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Rediff.com  » News » Inside story: How India and Italy sorted the marines' row

Inside story: How India and Italy sorted the marines' row

March 22, 2013 14:55 IST

Italian marines Massimiliano Lattore and Salvatore Girone have got a deal similar to that of the gangster Abu Salem, which ensures that they won’t get the death penalty. Sheela Bhatt reports on how a diplomatic stand-off was averted.

Italian marines Massimiliano Lattore and Salvatore Girone, who have agreed to return to India to face trail have won a favourable deal, similar to gangster Abu Salem. This ends the diplomatic crisis that erupted when they refused to return to face trial in India for killing two fisherman, who they mistook for pirates, off the Indian coast near Kerala.

Their refusal to face trial had created a diplomatic crisis with the Indian Supreme Court barring the Italian Ambassador from leaving the country.

The ministry of external affairs will and should get credit for resolving the issue but the government in Italy has agreed to send their naval officers back only after Indian side gave the vital assurance of the waiver of the death penalty, if and when they are tried in the Indian courts.

In 2005, the Indian judicial system allowed such waiver in case of Abu Salem.

May be, on similar lines the Italian marines will face trial but not the death penalty after the Indian establishment’s assurance, said a source in government while confirming the deal.

It is a different matter that, under Indian law, the marines would most probably not have got the death penalty because their alleged crime, even if proved, is not likely to fall under the ‘rarest of rare’ category which is the requirement for awarding the death penalty in India.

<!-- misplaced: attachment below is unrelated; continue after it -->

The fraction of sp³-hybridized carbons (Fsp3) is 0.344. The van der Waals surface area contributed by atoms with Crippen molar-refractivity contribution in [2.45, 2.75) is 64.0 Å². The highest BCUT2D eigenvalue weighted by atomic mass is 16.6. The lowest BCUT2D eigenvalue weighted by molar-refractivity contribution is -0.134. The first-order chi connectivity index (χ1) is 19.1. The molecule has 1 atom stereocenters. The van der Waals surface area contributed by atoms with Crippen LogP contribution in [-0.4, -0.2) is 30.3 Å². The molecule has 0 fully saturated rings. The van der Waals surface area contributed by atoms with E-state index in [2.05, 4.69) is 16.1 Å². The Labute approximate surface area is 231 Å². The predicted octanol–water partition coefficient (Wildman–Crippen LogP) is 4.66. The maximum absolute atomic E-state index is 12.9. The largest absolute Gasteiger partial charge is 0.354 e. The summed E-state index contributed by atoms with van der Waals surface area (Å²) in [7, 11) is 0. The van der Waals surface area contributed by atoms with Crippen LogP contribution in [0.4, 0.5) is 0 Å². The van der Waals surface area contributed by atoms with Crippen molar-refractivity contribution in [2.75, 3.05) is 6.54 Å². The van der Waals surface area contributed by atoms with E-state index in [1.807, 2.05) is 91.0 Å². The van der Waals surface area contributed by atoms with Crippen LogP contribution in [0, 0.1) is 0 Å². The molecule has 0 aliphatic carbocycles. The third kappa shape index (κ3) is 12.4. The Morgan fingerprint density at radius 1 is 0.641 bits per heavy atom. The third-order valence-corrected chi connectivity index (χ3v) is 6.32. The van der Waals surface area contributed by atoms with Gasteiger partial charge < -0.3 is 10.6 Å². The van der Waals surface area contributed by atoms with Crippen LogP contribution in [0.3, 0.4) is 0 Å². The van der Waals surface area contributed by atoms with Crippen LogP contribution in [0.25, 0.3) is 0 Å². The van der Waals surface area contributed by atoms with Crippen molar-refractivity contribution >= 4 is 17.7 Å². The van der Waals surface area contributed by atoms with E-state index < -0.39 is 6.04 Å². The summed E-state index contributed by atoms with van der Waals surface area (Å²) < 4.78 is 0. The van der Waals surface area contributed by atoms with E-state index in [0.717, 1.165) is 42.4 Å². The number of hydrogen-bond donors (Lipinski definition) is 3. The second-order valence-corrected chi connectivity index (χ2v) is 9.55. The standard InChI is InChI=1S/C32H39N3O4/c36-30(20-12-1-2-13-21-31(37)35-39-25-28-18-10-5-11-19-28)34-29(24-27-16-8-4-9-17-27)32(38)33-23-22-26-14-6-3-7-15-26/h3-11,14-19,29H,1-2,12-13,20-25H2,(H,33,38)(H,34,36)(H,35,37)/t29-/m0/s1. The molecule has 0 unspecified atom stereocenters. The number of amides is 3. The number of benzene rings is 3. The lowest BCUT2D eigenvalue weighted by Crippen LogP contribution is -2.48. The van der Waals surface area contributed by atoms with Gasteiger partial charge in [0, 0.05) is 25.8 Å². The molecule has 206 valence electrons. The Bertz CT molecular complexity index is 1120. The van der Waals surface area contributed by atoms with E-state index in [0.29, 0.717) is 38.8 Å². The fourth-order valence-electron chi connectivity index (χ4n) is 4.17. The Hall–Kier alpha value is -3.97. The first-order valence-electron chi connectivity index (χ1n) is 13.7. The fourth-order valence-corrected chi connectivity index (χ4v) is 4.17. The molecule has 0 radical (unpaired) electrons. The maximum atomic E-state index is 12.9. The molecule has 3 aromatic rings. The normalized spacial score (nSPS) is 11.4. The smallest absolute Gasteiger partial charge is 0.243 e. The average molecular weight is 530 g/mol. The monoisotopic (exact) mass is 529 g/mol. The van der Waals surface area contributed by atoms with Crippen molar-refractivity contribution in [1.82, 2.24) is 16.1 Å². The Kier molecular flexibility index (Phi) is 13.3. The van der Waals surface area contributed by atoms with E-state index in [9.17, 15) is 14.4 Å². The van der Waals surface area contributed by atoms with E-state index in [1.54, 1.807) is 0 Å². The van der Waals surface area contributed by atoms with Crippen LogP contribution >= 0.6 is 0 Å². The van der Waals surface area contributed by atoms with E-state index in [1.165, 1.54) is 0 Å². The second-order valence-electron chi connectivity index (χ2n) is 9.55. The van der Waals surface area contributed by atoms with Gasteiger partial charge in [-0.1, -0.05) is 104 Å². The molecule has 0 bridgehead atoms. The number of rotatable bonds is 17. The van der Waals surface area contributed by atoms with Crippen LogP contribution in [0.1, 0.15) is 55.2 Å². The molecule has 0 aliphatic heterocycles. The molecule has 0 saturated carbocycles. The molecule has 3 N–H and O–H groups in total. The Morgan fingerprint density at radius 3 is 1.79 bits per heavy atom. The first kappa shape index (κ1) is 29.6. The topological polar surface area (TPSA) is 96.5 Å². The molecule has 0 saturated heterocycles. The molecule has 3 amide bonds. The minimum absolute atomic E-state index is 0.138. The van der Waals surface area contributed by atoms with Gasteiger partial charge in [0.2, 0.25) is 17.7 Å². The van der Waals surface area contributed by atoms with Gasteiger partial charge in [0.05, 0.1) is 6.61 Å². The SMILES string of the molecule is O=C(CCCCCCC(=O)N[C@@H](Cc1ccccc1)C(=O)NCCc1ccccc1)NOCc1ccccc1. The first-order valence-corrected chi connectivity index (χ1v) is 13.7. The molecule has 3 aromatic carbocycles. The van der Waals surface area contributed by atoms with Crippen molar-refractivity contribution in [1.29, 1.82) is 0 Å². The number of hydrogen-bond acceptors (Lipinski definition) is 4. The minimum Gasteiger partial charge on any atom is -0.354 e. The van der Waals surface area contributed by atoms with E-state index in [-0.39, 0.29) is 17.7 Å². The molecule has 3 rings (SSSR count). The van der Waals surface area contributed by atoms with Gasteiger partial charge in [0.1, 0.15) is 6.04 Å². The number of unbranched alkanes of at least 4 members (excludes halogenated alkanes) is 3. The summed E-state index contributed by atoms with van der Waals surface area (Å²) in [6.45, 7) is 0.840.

In 2005, Abu Salem, the prime accused in 1993 Mumbai serial blasts, and his girlfriend Monica Bedi were extradited to India after the tough legal battle fought by Central Bureau of Investigation in Portugal.

Salem could be extradited because India gave an assurance to Portugal that he will not be given the death penalty. The guarantee was necessary in Europe for successful extradition proceedings.

The senior source in government said that, “Indian diplomats in the MEA did a good job to bring the marines back.”

Italy have agreed to deal because not only they have got an important waiver for their two marines but they saw that Italy got huge negative publicity as the country decided to snub the Indian Supreme Court.

Indian political establishment could not have gone against the court’s proceedings as it was already in motion. Sonia Gandhi’s clear statement that no country should take India for granted meant that the Indian political establishment had limitations because the issue was in the country’s highest court.

As the prestige of Indian Supreme Court was involved, Italy could not have continued with status quo for long.

The new government is yet to settle down in Italy. There is a kind of turf war going on between defence and foreign affairs ministry in the fluid political situation in Rome.

Italian Prime Minister Mario Monti, along with Defence Minister Giampaolo Di Paola and Minister of State for Foreign Affairs Steffan de Mistura jointly drew the terms of negotiations which had become a national issue. Mistura was the key mover of the final deal which helped resolved the crisis.

Sheela Bhatt in New Delhi